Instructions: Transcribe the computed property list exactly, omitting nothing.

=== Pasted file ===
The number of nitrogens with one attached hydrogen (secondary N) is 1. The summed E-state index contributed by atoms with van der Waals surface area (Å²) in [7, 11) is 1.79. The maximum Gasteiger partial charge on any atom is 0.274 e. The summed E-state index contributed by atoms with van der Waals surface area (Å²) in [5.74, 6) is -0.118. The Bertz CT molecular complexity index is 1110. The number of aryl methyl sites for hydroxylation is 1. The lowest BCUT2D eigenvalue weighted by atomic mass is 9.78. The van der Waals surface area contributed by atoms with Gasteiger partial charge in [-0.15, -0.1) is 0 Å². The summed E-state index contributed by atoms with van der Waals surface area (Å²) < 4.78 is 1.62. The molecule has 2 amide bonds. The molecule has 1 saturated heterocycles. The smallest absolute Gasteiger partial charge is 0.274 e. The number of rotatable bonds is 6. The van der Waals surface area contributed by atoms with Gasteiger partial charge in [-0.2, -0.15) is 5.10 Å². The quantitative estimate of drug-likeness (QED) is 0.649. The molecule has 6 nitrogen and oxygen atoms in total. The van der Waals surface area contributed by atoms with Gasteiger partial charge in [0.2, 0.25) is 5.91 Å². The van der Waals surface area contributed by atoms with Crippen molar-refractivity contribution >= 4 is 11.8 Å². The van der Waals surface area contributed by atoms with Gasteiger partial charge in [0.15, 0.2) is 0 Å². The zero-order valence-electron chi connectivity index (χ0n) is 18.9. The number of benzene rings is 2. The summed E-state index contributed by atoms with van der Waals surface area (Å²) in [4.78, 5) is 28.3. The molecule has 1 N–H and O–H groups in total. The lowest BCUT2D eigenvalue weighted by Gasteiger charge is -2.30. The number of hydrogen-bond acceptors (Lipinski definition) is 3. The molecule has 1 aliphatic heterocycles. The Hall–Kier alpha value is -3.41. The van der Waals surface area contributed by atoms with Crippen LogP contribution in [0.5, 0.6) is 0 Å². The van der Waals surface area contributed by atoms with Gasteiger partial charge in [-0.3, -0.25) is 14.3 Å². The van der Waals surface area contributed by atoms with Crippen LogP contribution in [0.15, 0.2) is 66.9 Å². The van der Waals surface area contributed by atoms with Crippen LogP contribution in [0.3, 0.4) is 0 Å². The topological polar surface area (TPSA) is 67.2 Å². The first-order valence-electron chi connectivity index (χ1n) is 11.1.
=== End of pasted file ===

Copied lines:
The number of nitrogens with one attached hydrogen (secondary N) is 1. The summed E-state index contributed by atoms with van der Waals surface area (Å²) in [7, 11) is 1.79. The maximum Gasteiger partial charge on any atom is 0.274 e. The summed E-state index contributed by atoms with van der Waals surface area (Å²) in [5.74, 6) is -0.118. The Bertz CT molecular complexity index is 1110. The number of aryl methyl sites for hydroxylation is 1. The lowest BCUT2D eigenvalue weighted by atomic mass is 9.78. The van der Waals surface area contributed by atoms with Gasteiger partial charge in [-0.15, -0.1) is 0 Å². The summed E-state index contributed by atoms with van der Waals surface area (Å²) < 4.78 is 1.62. The molecule has 2 amide bonds. The molecule has 1 saturated heterocycles. The smallest absolute Gasteiger partial charge is 0.274 e. The number of rotatable bonds is 6. The van der Waals surface area contributed by atoms with Gasteiger partial charge in [-0.2, -0.15) is 5.10 Å². The quantitative estimate of drug-likeness (QED) is 0.649. The molecule has 6 nitrogen and oxygen atoms in total. The van der Waals surface area contributed by atoms with Gasteiger partial charge in [0.2, 0.25) is 5.91 Å². The van der Waals surface area contributed by atoms with Crippen molar-refractivity contribution >= 4 is 11.8 Å². The van der Waals surface area contributed by atoms with Gasteiger partial charge in [0.15, 0.2) is 0 Å². The zero-order valence-electron chi connectivity index (χ0n) is 18.9. The number of benzene rings is 2. The summed E-state index contributed by atoms with van der Waals surface area (Å²) in [4.78, 5) is 28.3. The molecule has 1 N–H and O–H groups in total. The lowest BCUT2D eigenvalue weighted by Gasteiger charge is -2.30. The number of hydrogen-bond acceptors (Lipinski definition) is 3. The molecule has 1 aliphatic heterocycles. The Hall–Kier alpha value is -3.41. The van der Waals surface area contributed by atoms with Crippen LogP contribution in [0.5, 0.6) is 0 Å². The van der Waals surface area contributed by atoms with Gasteiger partial charge in [-0.3, -0.25) is 14.3 Å². The van der Waals surface area contributed by atoms with Crippen LogP contribution in [0.15, 0.2) is 66.9 Å². The van der Waals surface area contributed by atoms with Crippen LogP contribution in [0.3, 0.4) is 0 Å². The topological polar surface area (TPSA) is 67.2 Å². The first-order valence-electron chi connectivity index (χ1n) is 11.1.